Commissioner Kelly refused to provide them.

Bloomberg refused to support Pomerantz, his own appointee.

Pomerantz had no choice but to resign.

 
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The top brass survey reported by the Times attributed the department’s faulty crime reporting to its famous COMPSTAT program, initiated by former police commissioner William Bratton in 1994 and modified by successive commissioners, including Kelly.

COMPSTAT came to represent the department’s new-found accountability after years of drift, and many feel the program is the single reason for the city’s record two-decade crime decreases.

But whereas Bratton operated collegially and ran a relatively open department, encouraging his aides to speak to reporters on all sorts of issues, the department today is in lockdown.

Despite Bloomberg’s 2001 campaign promise of more transparency than existed under former mayor Rudolph Giuliani, all top department officials today are terrified to speak aloud for fear their phones may be “dumped” — as Kelly ordered in 2006 when he disciplined a Deputy Chief he suspected of talking to a reporter.

In short, nobody knows what is going on inside today’s NYPD.

What has been the police department’s response to all this?

With Kelly out of the country, his spokesman and closest aide, Paul Browne, sought to minimize the allegations in both the top brass survey and the 81st precinct.

Browne told the Times that the survey’s 100 respondents “may be recalling the same lone incident everyone was talking about when they said they knew of instances when crime reports were manipulated.”

John Eterno, a retired police captain and one of the survey’s two authors, called Browne’s comment “ludicrous.”

In the 81st precinct allegations, Browne said that the department’s Quality Assurance Division would investigate Schoolcraft’s allegations. The News added that the Internal Affairs Bureau was also investigating.

An indication of where those investigations may be heading was Browne’s statement to the News: “These complaints are being reviewed as to whether or not this is true and whether this was done as a matter of error or intentionally." A matter of error? Right, Paul.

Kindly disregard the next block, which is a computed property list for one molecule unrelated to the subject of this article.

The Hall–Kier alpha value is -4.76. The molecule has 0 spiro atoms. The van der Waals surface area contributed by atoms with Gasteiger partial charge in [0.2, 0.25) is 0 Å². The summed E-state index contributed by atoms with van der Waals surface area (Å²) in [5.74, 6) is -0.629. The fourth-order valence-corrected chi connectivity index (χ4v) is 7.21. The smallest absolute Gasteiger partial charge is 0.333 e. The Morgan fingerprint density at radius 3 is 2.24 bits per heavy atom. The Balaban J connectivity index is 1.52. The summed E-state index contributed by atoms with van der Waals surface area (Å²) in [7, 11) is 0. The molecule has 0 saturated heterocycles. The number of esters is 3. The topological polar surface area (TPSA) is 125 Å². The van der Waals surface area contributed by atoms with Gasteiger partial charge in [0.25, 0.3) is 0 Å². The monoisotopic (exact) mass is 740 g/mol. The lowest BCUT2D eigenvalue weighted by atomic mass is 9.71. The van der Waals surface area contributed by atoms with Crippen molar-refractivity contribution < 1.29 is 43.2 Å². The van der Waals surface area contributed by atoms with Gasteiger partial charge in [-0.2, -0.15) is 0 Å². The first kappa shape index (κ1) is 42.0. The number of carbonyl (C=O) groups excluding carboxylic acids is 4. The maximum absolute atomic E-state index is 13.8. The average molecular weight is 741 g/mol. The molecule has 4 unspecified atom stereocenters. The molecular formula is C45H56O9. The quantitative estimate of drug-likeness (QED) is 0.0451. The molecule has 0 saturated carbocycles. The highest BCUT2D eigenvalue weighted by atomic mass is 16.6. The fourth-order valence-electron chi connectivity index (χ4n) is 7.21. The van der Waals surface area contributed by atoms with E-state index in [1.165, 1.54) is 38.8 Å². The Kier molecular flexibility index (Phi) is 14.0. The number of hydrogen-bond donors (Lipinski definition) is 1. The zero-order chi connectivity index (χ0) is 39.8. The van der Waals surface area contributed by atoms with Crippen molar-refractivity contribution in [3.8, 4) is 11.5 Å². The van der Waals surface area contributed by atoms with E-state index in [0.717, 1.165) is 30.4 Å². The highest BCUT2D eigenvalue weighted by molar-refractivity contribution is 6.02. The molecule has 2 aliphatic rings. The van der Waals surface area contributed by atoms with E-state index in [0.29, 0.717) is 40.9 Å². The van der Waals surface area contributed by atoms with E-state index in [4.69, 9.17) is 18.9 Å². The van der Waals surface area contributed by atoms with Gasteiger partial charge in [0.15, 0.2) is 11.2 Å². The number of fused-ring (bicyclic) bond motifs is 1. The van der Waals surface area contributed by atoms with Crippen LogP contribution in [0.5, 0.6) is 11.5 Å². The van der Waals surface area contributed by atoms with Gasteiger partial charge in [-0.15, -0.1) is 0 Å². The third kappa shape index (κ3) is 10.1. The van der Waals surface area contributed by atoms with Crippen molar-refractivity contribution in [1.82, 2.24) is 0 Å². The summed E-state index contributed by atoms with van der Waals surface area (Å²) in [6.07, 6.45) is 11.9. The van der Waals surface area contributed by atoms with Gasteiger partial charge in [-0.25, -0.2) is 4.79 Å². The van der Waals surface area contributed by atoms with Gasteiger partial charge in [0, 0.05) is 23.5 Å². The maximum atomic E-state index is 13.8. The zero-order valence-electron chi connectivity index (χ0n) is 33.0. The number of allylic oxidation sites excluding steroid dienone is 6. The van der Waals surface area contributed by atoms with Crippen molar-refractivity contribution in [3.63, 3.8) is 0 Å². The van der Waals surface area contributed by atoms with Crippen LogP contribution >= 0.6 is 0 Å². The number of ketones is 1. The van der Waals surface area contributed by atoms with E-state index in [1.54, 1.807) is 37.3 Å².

As for Officer Schoolcraft, who brought the allegations to the News, this is how the department handled him:

Supervisors initially gave him a poor work review. Then they stripped him of his gun and badge and suspended him.

Finally, they took a page from the old Soviet Union handbook dealing with political dissenters. NYPD officials pulled Schoolcraft from his house and, against his will, committed him to Jamaica Hospital’s psychiatric ward.

In so doing, according to Schoolcraft’s father Larry, they searched his apartment and removed folders of his documents and personal notes, presumably about the 81st precinct.

Schoolcraft remained in Jamaica Hospital’s psychiatric ward for six days, his father said. “No one evaluated him. Not a single person from the NYPD came to see him.”

Only when Larry Schoolcraft hired an attorney did they release his son, he said. “They shoved him out the door with no papers. And a bill for $7,185.”

Now the two live upstate, where, says Larry Schoolcraft, NYPD detectives regularly appear at their house. “They’re here every day trying to convince my son to go back on the payroll,” he says.

Such convincing has apparently not been done kindly. According to a notice of claim Schoolcraft has filed against the department, the NYPD has since his release from the hospital “on more than a dozen occasions dispatched teams of detectives and other agents of the NYPD to harass and intimidate claimant by pounding on his door shouting, ‘NYPD. We know you’re in there, open up.’ And honking car horns during all hours of the day and night, including weekends. The NYPD has also solicited the help of the Johnstown, NY police department to serve as its proxy in their ongoing harassment.”